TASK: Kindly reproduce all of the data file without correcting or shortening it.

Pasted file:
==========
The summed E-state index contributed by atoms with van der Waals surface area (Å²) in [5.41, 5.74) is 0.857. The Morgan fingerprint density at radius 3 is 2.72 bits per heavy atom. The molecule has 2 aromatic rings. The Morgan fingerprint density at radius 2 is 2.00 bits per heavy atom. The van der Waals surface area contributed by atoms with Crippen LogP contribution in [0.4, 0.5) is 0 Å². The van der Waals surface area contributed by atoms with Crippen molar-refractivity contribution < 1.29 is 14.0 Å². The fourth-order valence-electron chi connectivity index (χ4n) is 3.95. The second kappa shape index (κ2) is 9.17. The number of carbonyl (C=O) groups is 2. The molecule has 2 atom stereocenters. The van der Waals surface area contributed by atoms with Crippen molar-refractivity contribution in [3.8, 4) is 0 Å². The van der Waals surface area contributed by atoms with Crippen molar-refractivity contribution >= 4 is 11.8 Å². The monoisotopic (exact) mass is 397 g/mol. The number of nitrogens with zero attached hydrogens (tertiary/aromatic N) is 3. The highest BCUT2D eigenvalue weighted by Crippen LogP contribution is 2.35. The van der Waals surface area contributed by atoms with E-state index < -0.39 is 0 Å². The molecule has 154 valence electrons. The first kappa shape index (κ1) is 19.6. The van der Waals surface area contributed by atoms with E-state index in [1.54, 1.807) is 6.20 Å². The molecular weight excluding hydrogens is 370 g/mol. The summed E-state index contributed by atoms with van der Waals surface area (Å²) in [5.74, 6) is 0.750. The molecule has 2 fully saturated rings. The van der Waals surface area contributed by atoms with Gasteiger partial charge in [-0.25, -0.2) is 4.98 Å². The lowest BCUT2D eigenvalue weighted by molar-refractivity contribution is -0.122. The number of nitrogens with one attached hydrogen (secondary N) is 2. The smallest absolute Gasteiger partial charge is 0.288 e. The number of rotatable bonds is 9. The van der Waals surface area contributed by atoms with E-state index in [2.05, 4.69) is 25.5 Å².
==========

The summed E-state index contributed by atoms with van der Waals surface area (Å²) in [5.41, 5.74) is 0.857. The Morgan fingerprint density at radius 3 is 2.72 bits per heavy atom. The molecule has 2 aromatic rings. The Morgan fingerprint density at radius 2 is 2.00 bits per heavy atom. The van der Waals surface area contributed by atoms with Crippen LogP contribution in [0.4, 0.5) is 0 Å². The van der Waals surface area contributed by atoms with Crippen molar-refractivity contribution < 1.29 is 14.0 Å². The fourth-order valence-electron chi connectivity index (χ4n) is 3.95. The second kappa shape index (κ2) is 9.17. The number of carbonyl (C=O) groups is 2. The molecule has 2 atom stereocenters. The van der Waals surface area contributed by atoms with Crippen molar-refractivity contribution in [3.8, 4) is 0 Å². The van der Waals surface area contributed by atoms with Crippen molar-refractivity contribution >= 4 is 11.8 Å². The monoisotopic (exact) mass is 397 g/mol. The number of nitrogens with zero attached hydrogens (tertiary/aromatic N) is 3. The highest BCUT2D eigenvalue weighted by Crippen LogP contribution is 2.35. The van der Waals surface area contributed by atoms with E-state index < -0.39 is 0 Å². The molecule has 154 valence electrons. The first kappa shape index (κ1) is 19.6. The van der Waals surface area contributed by atoms with E-state index in [1.54, 1.807) is 6.20 Å². The molecular weight excluding hydrogens is 370 g/mol. The summed E-state index contributed by atoms with van der Waals surface area (Å²) in [5.74, 6) is 0.750. The molecule has 2 fully saturated rings. The van der Waals surface area contributed by atoms with Gasteiger partial charge in [-0.25, -0.2) is 4.98 Å². The lowest BCUT2D eigenvalue weighted by molar-refractivity contribution is -0.122. The number of nitrogens with one attached hydrogen (secondary N) is 2. The smallest absolute Gasteiger partial charge is 0.288 e. The number of rotatable bonds is 9. The van der Waals surface area contributed by atoms with E-state index in [2.05, 4.69) is 25.5 Å².